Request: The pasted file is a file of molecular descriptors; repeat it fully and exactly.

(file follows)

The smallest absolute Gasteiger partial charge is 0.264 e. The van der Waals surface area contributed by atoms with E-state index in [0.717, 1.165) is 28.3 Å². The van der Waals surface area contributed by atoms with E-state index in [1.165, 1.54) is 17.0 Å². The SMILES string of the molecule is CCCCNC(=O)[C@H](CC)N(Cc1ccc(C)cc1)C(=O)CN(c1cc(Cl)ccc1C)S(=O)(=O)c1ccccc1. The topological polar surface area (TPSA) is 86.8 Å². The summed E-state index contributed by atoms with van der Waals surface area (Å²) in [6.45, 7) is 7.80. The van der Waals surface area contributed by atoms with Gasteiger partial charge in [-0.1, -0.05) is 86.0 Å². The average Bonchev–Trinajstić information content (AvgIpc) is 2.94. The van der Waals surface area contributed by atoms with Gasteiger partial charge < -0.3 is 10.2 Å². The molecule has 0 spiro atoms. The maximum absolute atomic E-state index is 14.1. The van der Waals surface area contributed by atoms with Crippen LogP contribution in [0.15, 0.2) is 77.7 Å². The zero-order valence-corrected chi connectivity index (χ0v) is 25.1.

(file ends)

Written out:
The smallest absolute Gasteiger partial charge is 0.264 e. The van der Waals surface area contributed by atoms with E-state index in [0.717, 1.165) is 28.3 Å². The van der Waals surface area contributed by atoms with E-state index in [1.165, 1.54) is 17.0 Å². The SMILES string of the molecule is CCCCNC(=O)[C@H](CC)N(Cc1ccc(C)cc1)C(=O)CN(c1cc(Cl)ccc1C)S(=O)(=O)c1ccccc1. The topological polar surface area (TPSA) is 86.8 Å². The summed E-state index contributed by atoms with van der Waals surface area (Å²) in [6.45, 7) is 7.80. The van der Waals surface area contributed by atoms with Gasteiger partial charge in [-0.1, -0.05) is 86.0 Å². The average Bonchev–Trinajstić information content (AvgIpc) is 2.94. The van der Waals surface area contributed by atoms with Gasteiger partial charge < -0.3 is 10.2 Å². The molecule has 0 spiro atoms. The maximum absolute atomic E-state index is 14.1. The van der Waals surface area contributed by atoms with Crippen LogP contribution in [0.15, 0.2) is 77.7 Å². The zero-order valence-corrected chi connectivity index (χ0v) is 25.1.